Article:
Dr. Fauci Says He Would Take This COVID Precaution "In a Second"

The top health official said it wasn't worth it to "take a chance" by avoiding this one thing.

Since the beginning of the COVID-19 pandemic, the public has done everything from donning face masks to limiting crowds in indoor spaces to help protect themselves and others from the spread of the virus. However, the release of highly effective vaccines in late 2020 acted as a significant turning point, finally providing people with a new level of defense against the disease. Now, as federal regulators are moving towards a likely policy change, Anthony Fauci, MD, chief medical adviser to the White House, is urging the public to consider another COVID precaution once it becomes available.

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During an interview with Axios, Fauci said that parents should vaccinate their younger children if they eventually become eligible to receive the shots. The top health official admitted that if his adult children were still under the age of 12, "I sure as hell wouldn't want them to get COVID-19. I would vaccinate them in a second."

"Even though the chances of [a child] getting sick and seriously ill are small—why do you want to take a chance of that with your child, when you can essentially protect the child by an intervention that is proven to be both highly effective and very safe?" Fauci asked. He added that children's vaccinations "would be an important step in the right direction of controlling the COVID-19 outbreak in this country."

Fauci's statements come just days after the Food and Drug Administration (FDA) endorsed an emergency use authorization of a lower dose of the Pfizer COVID-19 vaccine for children aged five to 11 years old. Data from a clinical trial found that the vaccine was safe and 90.7 percent effective against the virus for children in the age group. The move signaled it was more likely that the FDA would authorize the vaccine in younger children before the Centers for Disease Control and Prevention (CDC) would make its recommendations the following week.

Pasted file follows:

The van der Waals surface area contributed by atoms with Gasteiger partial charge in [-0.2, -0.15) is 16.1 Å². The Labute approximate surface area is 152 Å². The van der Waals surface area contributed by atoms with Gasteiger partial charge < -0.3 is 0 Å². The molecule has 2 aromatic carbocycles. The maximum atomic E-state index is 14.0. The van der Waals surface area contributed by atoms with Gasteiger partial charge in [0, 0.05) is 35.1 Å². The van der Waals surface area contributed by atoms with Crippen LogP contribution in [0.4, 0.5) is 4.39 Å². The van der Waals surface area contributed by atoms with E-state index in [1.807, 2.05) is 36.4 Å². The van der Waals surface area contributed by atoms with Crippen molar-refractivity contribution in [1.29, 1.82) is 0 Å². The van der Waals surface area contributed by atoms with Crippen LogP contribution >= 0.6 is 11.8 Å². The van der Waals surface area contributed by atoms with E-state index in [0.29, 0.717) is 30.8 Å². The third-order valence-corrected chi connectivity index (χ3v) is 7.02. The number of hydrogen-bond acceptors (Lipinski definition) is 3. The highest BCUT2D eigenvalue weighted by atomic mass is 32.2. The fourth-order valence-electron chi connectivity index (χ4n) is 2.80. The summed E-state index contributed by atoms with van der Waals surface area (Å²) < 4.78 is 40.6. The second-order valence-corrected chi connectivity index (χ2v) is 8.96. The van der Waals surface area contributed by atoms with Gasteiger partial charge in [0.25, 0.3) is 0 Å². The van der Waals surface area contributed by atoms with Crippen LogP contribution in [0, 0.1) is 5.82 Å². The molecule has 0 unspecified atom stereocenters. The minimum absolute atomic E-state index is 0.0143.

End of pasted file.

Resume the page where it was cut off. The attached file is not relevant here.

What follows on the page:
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The top health official then discussed how he hoped the vaccines could be administered to younger recipients if they received approval. "I'd like to see the rollout make it as convenient as possible for parents to get their children vaccinated," Fauci told Axios, saying he would like to make it available at pharmacies, pediatricians' offices, children's hospitals, and community centers. He also admitted that parents would "understandably" be reluctant to vaccinate their children and would have questions, adding that "I would reach out and try to explain to parents … why their children should be vaccinated" as part of the process.

Other experts have weighed in on the idea of younger people being vaccinated, with some explaining that not all kids were at as low risk from the virus as many believed. "We saw the highest hospitalization rates in the five-to-11-year age group in September, during the Delta wave," Fiona Havers, MD, a viral disease specialist at the CDC, told the FDA panel leading up to their affirming vote. "There's clearly a lot of susceptible children still out there that are vulnerable to severe disease."

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Amanda Cohn, MD, a top CDC vaccine official, told the FDA panel that COVID-19 is now a "vaccine-preventable disease" and cited it as "the eighth-highest killer of kids in this age group over the past year." She then added: "Use of this vaccine will prevent deaths, will prevent ICU admissions, and will prevent significant long-term adverse outcomes in children."

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Zachary Mack
Zach is a freelance writer specializing in beer, wine, food, spirits, and travel. He is based in Manhattan. Read more
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